PR and Big Data: Using Smart Data to Communicate [National Conference]

Photo by Hannah Giles, University of Memphis
Photo by Hannah Giles, University of Memphis

Editor’s Note: The PRSSA 2013 National Conference was in Philadelphia from October 25-29. All National Conference posts can be found here.

Data, data and more data. With so much data out there, how are we as public relations professionals supposed to sift through it all and find the stuff — the golden nuggets if you will — that truly matters? The session, “PR and Big Data: Using Smart Data to Communicate,” addressed that very topic. The panelists were:

When attending a session on big data, it is important to first understand what it is. Adam Singer encouraged us to take away the “big” from big data and simply think of it as nothing more than digital analytics. At the very beginning, Singer answered the question, “How are PR professionals using data?” His response was:
1)    To measure campaigns.
2)    To tell a story.

The most useful tools for public relations professionals that his company offers are Google Analytics, Google Trends, and Google Databoard. For those of you who don’t have any experience with Google Analytics, or just want more practice, Singer recommended that you create your own website and use it as a sandbox to practice with Analytics.

Shonali Burke and Deidre Breakenridge then shared with us several examples of how to use big data to tell a story. Burke shared the example of one her clients, Oxfam America, and their International Women’s Day 2012 campaign. After it was over (thanks to Analytics), Burke and her team were able to view and assess the effectiveness of their efforts. One of the examples that Breakenridge shared was how an organization called HEROIC is using online channels and the data produced from them to respond to extreme events. Breakenridge, regarding HEROIC, said, “When you filter this data down, you save lives.”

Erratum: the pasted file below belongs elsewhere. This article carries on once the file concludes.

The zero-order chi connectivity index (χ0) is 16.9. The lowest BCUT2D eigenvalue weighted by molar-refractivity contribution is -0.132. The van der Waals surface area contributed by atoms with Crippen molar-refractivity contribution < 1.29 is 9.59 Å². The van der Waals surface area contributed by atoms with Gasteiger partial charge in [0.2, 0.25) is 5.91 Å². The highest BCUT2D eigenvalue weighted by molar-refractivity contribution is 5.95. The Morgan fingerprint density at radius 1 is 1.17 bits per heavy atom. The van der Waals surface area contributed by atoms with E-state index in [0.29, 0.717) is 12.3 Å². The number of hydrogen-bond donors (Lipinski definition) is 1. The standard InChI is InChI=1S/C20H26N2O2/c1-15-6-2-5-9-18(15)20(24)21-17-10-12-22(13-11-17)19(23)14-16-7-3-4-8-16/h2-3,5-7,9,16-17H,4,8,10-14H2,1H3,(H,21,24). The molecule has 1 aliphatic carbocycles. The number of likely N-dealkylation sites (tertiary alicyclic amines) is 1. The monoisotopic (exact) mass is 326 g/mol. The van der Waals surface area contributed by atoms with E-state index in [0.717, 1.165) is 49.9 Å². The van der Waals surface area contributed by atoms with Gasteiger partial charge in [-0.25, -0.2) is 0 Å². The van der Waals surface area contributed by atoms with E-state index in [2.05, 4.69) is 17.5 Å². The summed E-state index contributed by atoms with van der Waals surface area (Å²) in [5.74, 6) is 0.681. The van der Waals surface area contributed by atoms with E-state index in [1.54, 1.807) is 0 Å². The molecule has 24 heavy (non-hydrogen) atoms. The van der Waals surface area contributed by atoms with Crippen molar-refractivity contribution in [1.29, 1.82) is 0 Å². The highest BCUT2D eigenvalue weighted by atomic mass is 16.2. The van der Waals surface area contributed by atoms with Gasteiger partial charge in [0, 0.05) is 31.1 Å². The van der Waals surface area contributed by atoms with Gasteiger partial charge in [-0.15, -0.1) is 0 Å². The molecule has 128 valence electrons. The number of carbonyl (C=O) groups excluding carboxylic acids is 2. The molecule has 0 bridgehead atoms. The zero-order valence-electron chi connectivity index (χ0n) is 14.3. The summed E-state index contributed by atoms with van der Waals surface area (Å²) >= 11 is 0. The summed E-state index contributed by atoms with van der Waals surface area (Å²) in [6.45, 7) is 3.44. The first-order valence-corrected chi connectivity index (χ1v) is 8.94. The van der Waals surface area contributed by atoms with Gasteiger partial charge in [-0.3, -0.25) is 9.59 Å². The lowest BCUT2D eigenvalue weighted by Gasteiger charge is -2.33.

The other main takeaway from this session, and possibly from the Conference in general, is this idea that we are all continual learners. Singer encouraged us to check out Google’s newly launched Analytic Academy to learn the ins and outs of Google Analytics. Breakenridge suggested that we go beyond our normal school classes and involve ourselves in online learning sites, such as Coursera. Burke reminded us that our time is valuable and that we should spend it educating ourselves.

How do you interact with big data in your internships and jobs? Are there any tools that you use to help you find what is truly important? 

Ethan Parry (@ethanparry3 or LinkedIn) is an undergraduate student in public relations at Brigham Young University (BYU). He is a member of BYU’s PRSSA Chapter ( and @byuprssa) and is both an editor for The Pitch, an award-winning newsletter, and a member of the Chapter’s public relations committee. Aside from being involved in PRSSA, Parry also writes monthly articles about social media topics for Social Media Club

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